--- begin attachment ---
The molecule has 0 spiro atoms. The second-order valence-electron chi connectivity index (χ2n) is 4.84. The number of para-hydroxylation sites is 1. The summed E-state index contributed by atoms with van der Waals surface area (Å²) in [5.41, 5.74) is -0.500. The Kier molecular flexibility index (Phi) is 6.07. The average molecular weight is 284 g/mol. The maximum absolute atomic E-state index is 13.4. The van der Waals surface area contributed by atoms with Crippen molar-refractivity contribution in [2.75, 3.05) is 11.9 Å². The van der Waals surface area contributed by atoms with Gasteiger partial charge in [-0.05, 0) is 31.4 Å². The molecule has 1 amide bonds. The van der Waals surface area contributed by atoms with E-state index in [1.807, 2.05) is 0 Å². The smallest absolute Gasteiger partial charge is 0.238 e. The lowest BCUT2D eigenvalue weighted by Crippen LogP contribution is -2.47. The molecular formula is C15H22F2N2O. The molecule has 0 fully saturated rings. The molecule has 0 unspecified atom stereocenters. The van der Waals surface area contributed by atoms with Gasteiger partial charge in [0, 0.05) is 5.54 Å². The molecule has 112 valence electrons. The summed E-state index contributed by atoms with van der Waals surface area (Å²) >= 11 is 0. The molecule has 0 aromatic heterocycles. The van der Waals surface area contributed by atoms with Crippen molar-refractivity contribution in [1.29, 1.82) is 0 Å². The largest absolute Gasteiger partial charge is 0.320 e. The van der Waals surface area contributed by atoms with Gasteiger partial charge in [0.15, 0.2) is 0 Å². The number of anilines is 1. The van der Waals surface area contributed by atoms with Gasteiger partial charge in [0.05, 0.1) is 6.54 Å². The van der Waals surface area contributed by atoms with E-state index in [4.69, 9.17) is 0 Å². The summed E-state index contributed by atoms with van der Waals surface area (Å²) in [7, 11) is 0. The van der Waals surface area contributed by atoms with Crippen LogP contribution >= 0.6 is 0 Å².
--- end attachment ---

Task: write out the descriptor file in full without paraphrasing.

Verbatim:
The molecule has 0 spiro atoms. The second-order valence-electron chi connectivity index (χ2n) is 4.84. The number of para-hydroxylation sites is 1. The summed E-state index contributed by atoms with van der Waals surface area (Å²) in [5.41, 5.74) is -0.500. The Kier molecular flexibility index (Phi) is 6.07. The average molecular weight is 284 g/mol. The maximum absolute atomic E-state index is 13.4. The van der Waals surface area contributed by atoms with Crippen molar-refractivity contribution in [2.75, 3.05) is 11.9 Å². The van der Waals surface area contributed by atoms with Gasteiger partial charge in [-0.05, 0) is 31.4 Å². The molecule has 1 amide bonds. The van der Waals surface area contributed by atoms with E-state index in [1.807, 2.05) is 0 Å². The smallest absolute Gasteiger partial charge is 0.238 e. The lowest BCUT2D eigenvalue weighted by Crippen LogP contribution is -2.47. The molecular formula is C15H22F2N2O. The molecule has 0 fully saturated rings. The molecule has 0 unspecified atom stereocenters. The van der Waals surface area contributed by atoms with Gasteiger partial charge in [0, 0.05) is 5.54 Å². The molecule has 112 valence electrons. The summed E-state index contributed by atoms with van der Waals surface area (Å²) >= 11 is 0. The molecule has 0 aromatic heterocycles. The van der Waals surface area contributed by atoms with Crippen molar-refractivity contribution in [1.29, 1.82) is 0 Å². The largest absolute Gasteiger partial charge is 0.320 e. The van der Waals surface area contributed by atoms with Gasteiger partial charge in [0.15, 0.2) is 0 Å². The number of anilines is 1. The van der Waals surface area contributed by atoms with Gasteiger partial charge in [0.05, 0.1) is 6.54 Å². The van der Waals surface area contributed by atoms with E-state index in [4.69, 9.17) is 0 Å². The summed E-state index contributed by atoms with van der Waals surface area (Å²) in [7, 11) is 0. The van der Waals surface area contributed by atoms with Crippen LogP contribution >= 0.6 is 0 Å².